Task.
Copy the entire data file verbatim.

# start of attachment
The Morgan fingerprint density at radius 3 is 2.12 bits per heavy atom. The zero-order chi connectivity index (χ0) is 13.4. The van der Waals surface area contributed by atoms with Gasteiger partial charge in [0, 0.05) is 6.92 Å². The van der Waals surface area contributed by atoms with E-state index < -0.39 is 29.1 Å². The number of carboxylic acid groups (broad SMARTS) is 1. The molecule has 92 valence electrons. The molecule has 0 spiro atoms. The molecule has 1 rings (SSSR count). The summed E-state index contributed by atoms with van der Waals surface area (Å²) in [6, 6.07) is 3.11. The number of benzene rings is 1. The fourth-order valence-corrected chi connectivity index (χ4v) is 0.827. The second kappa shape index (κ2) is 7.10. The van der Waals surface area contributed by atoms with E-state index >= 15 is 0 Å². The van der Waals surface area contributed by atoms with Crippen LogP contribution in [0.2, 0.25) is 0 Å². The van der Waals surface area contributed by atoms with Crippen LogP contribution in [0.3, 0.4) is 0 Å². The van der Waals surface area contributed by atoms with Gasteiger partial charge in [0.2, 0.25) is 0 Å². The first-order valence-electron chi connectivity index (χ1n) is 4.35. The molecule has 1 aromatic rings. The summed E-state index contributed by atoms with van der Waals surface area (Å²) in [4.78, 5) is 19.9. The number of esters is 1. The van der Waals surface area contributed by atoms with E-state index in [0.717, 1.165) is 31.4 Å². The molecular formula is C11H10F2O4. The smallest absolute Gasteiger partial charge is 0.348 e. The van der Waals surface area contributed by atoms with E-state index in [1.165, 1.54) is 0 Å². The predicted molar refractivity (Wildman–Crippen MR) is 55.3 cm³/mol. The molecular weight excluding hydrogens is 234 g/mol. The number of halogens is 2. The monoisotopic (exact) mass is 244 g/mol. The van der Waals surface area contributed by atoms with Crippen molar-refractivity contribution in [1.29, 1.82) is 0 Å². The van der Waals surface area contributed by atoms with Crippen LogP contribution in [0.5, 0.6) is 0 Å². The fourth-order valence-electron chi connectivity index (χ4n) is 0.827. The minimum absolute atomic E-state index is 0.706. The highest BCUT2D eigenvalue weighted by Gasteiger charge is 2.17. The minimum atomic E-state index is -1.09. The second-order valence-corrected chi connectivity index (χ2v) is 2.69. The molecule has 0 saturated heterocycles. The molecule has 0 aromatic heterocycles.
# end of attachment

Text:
The Morgan fingerprint density at radius 3 is 2.12 bits per heavy atom. The zero-order chi connectivity index (χ0) is 13.4. The van der Waals surface area contributed by atoms with Gasteiger partial charge in [0, 0.05) is 6.92 Å². The van der Waals surface area contributed by atoms with E-state index < -0.39 is 29.1 Å². The number of carboxylic acid groups (broad SMARTS) is 1. The molecule has 92 valence electrons. The molecule has 0 spiro atoms. The molecule has 1 rings (SSSR count). The summed E-state index contributed by atoms with van der Waals surface area (Å²) in [6, 6.07) is 3.11. The number of benzene rings is 1. The fourth-order valence-corrected chi connectivity index (χ4v) is 0.827. The second kappa shape index (κ2) is 7.10. The van der Waals surface area contributed by atoms with E-state index >= 15 is 0 Å². The van der Waals surface area contributed by atoms with Crippen LogP contribution in [0.2, 0.25) is 0 Å². The van der Waals surface area contributed by atoms with Crippen LogP contribution in [0.3, 0.4) is 0 Å². The van der Waals surface area contributed by atoms with Gasteiger partial charge in [0.2, 0.25) is 0 Å². The first-order valence-electron chi connectivity index (χ1n) is 4.35. The molecule has 1 aromatic rings. The summed E-state index contributed by atoms with van der Waals surface area (Å²) in [4.78, 5) is 19.9. The number of esters is 1. The van der Waals surface area contributed by atoms with E-state index in [0.717, 1.165) is 31.4 Å². The molecular formula is C11H10F2O4. The smallest absolute Gasteiger partial charge is 0.348 e. The van der Waals surface area contributed by atoms with E-state index in [1.165, 1.54) is 0 Å². The predicted molar refractivity (Wildman–Crippen MR) is 55.3 cm³/mol. The molecular weight excluding hydrogens is 234 g/mol. The number of halogens is 2. The monoisotopic (exact) mass is 244 g/mol. The van der Waals surface area contributed by atoms with Crippen molar-refractivity contribution in [1.29, 1.82) is 0 Å². The van der Waals surface area contributed by atoms with Crippen LogP contribution in [0.5, 0.6) is 0 Å². The fourth-order valence-electron chi connectivity index (χ4n) is 0.827. The minimum absolute atomic E-state index is 0.706. The highest BCUT2D eigenvalue weighted by Gasteiger charge is 2.17. The minimum atomic E-state index is -1.09. The second-order valence-corrected chi connectivity index (χ2v) is 2.69. The molecule has 0 saturated heterocycles. The molecule has 0 aromatic heterocycles.